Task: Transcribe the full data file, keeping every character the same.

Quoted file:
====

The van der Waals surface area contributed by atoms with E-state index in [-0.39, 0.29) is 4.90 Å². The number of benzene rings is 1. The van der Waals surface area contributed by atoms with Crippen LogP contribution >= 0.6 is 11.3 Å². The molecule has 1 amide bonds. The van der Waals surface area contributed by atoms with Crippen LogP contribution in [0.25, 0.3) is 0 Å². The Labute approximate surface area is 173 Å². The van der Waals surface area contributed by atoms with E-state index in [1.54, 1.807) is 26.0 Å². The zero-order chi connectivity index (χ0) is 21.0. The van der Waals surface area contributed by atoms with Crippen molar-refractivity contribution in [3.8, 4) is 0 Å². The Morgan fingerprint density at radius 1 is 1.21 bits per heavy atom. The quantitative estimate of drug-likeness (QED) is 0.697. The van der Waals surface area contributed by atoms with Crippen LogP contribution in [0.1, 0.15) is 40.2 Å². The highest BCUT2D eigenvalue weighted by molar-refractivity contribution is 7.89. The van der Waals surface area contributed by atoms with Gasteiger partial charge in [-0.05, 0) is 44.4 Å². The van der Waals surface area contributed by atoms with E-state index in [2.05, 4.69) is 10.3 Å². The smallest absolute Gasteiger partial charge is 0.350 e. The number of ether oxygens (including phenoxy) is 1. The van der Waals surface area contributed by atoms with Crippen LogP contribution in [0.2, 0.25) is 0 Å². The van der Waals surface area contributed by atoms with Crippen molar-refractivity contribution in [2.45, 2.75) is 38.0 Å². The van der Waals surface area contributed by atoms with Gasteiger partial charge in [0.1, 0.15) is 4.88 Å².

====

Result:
The van der Waals surface area contributed by atoms with E-state index in [-0.39, 0.29) is 4.90 Å². The number of benzene rings is 1. The van der Waals surface area contributed by atoms with Crippen LogP contribution >= 0.6 is 11.3 Å². The molecule has 1 amide bonds. The van der Waals surface area contributed by atoms with Crippen LogP contribution in [0.25, 0.3) is 0 Å². The Labute approximate surface area is 173 Å². The van der Waals surface area contributed by atoms with E-state index in [1.54, 1.807) is 26.0 Å². The zero-order chi connectivity index (χ0) is 21.0. The van der Waals surface area contributed by atoms with Crippen molar-refractivity contribution in [3.8, 4) is 0 Å². The Morgan fingerprint density at radius 1 is 1.21 bits per heavy atom. The quantitative estimate of drug-likeness (QED) is 0.697. The van der Waals surface area contributed by atoms with Crippen LogP contribution in [0.1, 0.15) is 40.2 Å². The highest BCUT2D eigenvalue weighted by molar-refractivity contribution is 7.89. The van der Waals surface area contributed by atoms with Gasteiger partial charge in [-0.05, 0) is 44.4 Å². The van der Waals surface area contributed by atoms with E-state index in [2.05, 4.69) is 10.3 Å². The smallest absolute Gasteiger partial charge is 0.350 e. The number of ether oxygens (including phenoxy) is 1. The van der Waals surface area contributed by atoms with Crippen LogP contribution in [0.2, 0.25) is 0 Å². The van der Waals surface area contributed by atoms with Crippen molar-refractivity contribution in [2.45, 2.75) is 38.0 Å². The van der Waals surface area contributed by atoms with Gasteiger partial charge in [0.1, 0.15) is 4.88 Å².